US warns law enforcement partners of spreading Islamic State threat

US State Department designated 7 Islamic State linked groups

Afp March 01, 2018
US State Department designated 7 Islamic State linked groups PHOTO: REUTERS/FILE

WASHINGTON: The United States warned judicial and law enforcement officials from around the world of the dangers posed by an increasingly de-centralized Islamic State group spreading to new regions.

At a two-day conference in Washington that concluded Wednesday, the US State Department designated seven Islamic State linked groups as terrorist threats - underlining the reach of the network.

The Islamic State group's former stronghold in its so-called 'caliphate' in eastern Syria and northern Iraq has been all but destroyed by US backed military operations, but the militants are adapting.

Strikes on east Syria's last Islamic State pocket kill 25 civilians

And, with overt military targets harder to find, the next stage in the fight against the extremists will lean more heavily on law enforcement and civilian prosecution of suspected militants.

"I think what we're seeing is Islamic State becoming increasingly decentralized," said the State Department's counterterrorism coordinator, Nathan Sales, who addressed the meeting.

"Islamic State is evolving and adapting," he said, explaining the decision to blacklist the Islamic State regional groups under separate designations.

"You're seeing groups from all corners of the world motivated by the same bloody and deadly Islamic State ideology, using the same sort of techniques targeting innocent men, women and children."

In Nigeria and the Lake Chad region a group that split from the local Boko Haram armed group and led by Boko Haram founder Mohammed Yusuf's son Abu Musab al-Barnawi is now designed as Islamic State-West Africa.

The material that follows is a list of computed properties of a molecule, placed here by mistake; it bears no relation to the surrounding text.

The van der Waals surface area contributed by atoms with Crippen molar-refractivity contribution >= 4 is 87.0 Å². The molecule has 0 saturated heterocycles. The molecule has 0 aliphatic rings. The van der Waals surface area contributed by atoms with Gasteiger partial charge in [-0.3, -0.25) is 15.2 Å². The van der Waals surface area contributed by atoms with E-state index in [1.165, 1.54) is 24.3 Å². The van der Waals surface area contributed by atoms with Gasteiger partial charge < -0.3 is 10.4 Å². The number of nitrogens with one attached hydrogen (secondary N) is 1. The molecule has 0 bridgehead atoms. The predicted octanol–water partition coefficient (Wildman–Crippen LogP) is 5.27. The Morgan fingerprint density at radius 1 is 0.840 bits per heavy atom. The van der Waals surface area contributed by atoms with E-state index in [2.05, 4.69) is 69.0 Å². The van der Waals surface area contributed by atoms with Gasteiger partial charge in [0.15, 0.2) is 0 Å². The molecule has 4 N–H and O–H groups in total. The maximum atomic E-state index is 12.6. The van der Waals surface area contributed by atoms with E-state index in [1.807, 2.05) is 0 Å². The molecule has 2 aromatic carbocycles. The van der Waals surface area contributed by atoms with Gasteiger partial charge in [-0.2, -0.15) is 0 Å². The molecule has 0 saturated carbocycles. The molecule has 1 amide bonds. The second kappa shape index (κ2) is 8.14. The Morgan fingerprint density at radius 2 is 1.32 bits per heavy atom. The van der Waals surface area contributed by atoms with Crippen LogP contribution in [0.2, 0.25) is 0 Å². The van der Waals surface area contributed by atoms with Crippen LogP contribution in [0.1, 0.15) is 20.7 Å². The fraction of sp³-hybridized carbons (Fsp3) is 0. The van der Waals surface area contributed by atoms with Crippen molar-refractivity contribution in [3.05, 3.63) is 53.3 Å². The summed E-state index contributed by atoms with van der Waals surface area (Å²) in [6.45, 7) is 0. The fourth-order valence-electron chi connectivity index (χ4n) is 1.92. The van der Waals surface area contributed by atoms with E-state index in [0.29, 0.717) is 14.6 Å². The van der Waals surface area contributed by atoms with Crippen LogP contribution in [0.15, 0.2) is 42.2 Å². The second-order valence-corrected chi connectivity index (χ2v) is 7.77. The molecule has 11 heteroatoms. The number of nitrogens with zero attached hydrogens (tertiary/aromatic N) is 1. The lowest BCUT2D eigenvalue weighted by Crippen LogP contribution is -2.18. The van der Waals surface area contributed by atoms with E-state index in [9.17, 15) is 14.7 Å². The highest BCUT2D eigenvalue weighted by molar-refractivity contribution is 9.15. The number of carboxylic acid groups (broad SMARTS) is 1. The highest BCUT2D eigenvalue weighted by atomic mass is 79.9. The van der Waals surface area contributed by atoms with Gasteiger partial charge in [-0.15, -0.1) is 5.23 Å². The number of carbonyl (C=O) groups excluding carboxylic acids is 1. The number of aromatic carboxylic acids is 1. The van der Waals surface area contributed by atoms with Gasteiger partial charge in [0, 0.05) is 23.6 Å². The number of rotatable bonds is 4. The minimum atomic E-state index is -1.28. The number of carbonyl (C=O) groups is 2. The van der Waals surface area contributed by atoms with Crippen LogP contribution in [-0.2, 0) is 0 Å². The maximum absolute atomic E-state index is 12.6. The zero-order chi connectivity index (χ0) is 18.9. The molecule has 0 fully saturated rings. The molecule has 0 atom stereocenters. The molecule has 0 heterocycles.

In the Philippines, the list now includes ISIS-Philippines and its ally the Maute Group, which triggered the siege of the city of Marawi in May 2017 and has attempted to bomb the US embassy in Manila.

The Islamic State-Somalia group began as a small 20-strong splinter from the Al-Shabaab movement under Abdiqadr Mumin and his deputy Mahad Moalim, but has grown in strength and imported arms from Yemen.

Washington is also concerned about the group's growing foothold in the Indian subcontinent, where the now designated Islamic State Bangladesh launched its campaign by killing an Italian aid worker in 2015.

Syria is bleeding

In Egypt, the US terror designations now list Islamic State Egypt as a separate group from Islamic State Sinai province, with both having carried out attacks and the former claiming responsibility for a deadly 2016 church bombing.

The new designations also include Jund al-Khilafa, a Tunisian armed group that has pledged allegiance to Islamic State leader Abu Bakr al-Baghdadi.

The conference was hosted jointly by the State Department, INTERPOL and the International Institute for Justice and the Rule of Law.

Washington is also urging reluctant partners such as Britain and France to take custody of their citizens who joined the Islamic State group and were captured in Iraq or Syria and bring them up for prosecution.

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